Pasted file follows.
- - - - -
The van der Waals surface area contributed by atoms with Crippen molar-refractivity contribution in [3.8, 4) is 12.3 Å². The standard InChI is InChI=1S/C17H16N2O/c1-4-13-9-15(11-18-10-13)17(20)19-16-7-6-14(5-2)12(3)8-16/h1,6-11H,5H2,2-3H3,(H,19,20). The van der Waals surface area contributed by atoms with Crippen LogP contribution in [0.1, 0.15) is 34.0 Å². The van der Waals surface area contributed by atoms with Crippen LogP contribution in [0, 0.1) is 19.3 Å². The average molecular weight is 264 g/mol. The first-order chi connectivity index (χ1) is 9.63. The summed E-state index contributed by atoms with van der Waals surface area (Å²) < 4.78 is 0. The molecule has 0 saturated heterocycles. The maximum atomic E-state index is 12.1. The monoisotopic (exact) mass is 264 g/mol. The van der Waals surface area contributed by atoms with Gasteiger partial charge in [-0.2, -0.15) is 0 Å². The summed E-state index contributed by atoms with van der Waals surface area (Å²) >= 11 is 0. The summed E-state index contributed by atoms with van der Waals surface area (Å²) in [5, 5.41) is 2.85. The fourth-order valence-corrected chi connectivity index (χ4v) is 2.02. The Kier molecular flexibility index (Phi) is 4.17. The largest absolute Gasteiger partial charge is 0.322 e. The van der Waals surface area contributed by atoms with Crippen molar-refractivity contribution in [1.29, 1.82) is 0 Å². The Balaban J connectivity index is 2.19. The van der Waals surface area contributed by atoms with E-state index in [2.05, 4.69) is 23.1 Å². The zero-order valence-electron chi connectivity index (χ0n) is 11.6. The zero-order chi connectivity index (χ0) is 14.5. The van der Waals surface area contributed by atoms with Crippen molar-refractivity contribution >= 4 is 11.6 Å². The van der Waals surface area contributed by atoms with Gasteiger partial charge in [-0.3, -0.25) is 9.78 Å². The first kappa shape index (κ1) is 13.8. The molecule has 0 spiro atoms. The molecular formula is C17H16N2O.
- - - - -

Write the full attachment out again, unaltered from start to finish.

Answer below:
The van der Waals surface area contributed by atoms with Crippen molar-refractivity contribution in [3.8, 4) is 12.3 Å². The standard InChI is InChI=1S/C17H16N2O/c1-4-13-9-15(11-18-10-13)17(20)19-16-7-6-14(5-2)12(3)8-16/h1,6-11H,5H2,2-3H3,(H,19,20). The van der Waals surface area contributed by atoms with Crippen LogP contribution in [0.1, 0.15) is 34.0 Å². The van der Waals surface area contributed by atoms with Crippen LogP contribution in [0, 0.1) is 19.3 Å². The average molecular weight is 264 g/mol. The first-order chi connectivity index (χ1) is 9.63. The summed E-state index contributed by atoms with van der Waals surface area (Å²) < 4.78 is 0. The molecule has 0 saturated heterocycles. The maximum atomic E-state index is 12.1. The monoisotopic (exact) mass is 264 g/mol. The van der Waals surface area contributed by atoms with Gasteiger partial charge in [-0.2, -0.15) is 0 Å². The summed E-state index contributed by atoms with van der Waals surface area (Å²) >= 11 is 0. The summed E-state index contributed by atoms with van der Waals surface area (Å²) in [5, 5.41) is 2.85. The fourth-order valence-corrected chi connectivity index (χ4v) is 2.02. The Kier molecular flexibility index (Phi) is 4.17. The largest absolute Gasteiger partial charge is 0.322 e. The van der Waals surface area contributed by atoms with Crippen molar-refractivity contribution in [1.29, 1.82) is 0 Å². The Balaban J connectivity index is 2.19. The van der Waals surface area contributed by atoms with E-state index in [2.05, 4.69) is 23.1 Å². The zero-order valence-electron chi connectivity index (χ0n) is 11.6. The zero-order chi connectivity index (χ0) is 14.5. The van der Waals surface area contributed by atoms with Crippen molar-refractivity contribution >= 4 is 11.6 Å². The van der Waals surface area contributed by atoms with Gasteiger partial charge in [-0.3, -0.25) is 9.78 Å². The first kappa shape index (κ1) is 13.8. The molecule has 0 spiro atoms. The molecular formula is C17H16N2O.